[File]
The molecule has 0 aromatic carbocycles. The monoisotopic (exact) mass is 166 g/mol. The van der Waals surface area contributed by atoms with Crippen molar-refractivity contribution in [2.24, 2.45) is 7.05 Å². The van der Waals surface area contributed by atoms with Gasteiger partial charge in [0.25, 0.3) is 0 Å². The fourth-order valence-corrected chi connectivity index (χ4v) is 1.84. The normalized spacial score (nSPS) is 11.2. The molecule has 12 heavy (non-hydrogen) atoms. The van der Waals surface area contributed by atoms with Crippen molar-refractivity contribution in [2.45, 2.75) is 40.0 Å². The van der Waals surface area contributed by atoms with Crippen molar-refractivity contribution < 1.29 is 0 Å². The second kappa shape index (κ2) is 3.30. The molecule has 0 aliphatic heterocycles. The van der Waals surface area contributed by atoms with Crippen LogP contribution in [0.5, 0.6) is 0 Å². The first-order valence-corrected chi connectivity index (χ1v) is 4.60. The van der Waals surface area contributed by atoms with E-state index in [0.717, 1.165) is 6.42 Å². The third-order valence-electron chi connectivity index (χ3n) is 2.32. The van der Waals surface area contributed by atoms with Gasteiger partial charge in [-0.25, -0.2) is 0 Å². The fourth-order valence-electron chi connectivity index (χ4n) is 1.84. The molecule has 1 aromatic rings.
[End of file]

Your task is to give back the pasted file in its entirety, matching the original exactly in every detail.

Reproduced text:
The molecule has 0 aromatic carbocycles. The monoisotopic (exact) mass is 166 g/mol. The van der Waals surface area contributed by atoms with Crippen molar-refractivity contribution in [2.24, 2.45) is 7.05 Å². The van der Waals surface area contributed by atoms with Gasteiger partial charge in [0.25, 0.3) is 0 Å². The fourth-order valence-corrected chi connectivity index (χ4v) is 1.84. The normalized spacial score (nSPS) is 11.2. The molecule has 12 heavy (non-hydrogen) atoms. The van der Waals surface area contributed by atoms with Crippen molar-refractivity contribution in [2.45, 2.75) is 40.0 Å². The van der Waals surface area contributed by atoms with Crippen molar-refractivity contribution < 1.29 is 0 Å². The second kappa shape index (κ2) is 3.30. The molecule has 0 aliphatic heterocycles. The van der Waals surface area contributed by atoms with Crippen LogP contribution in [0.5, 0.6) is 0 Å². The first-order valence-corrected chi connectivity index (χ1v) is 4.60. The van der Waals surface area contributed by atoms with E-state index in [0.717, 1.165) is 6.42 Å². The third-order valence-electron chi connectivity index (χ3n) is 2.32. The van der Waals surface area contributed by atoms with Gasteiger partial charge in [-0.25, -0.2) is 0 Å². The fourth-order valence-electron chi connectivity index (χ4n) is 1.84. The molecule has 1 aromatic rings.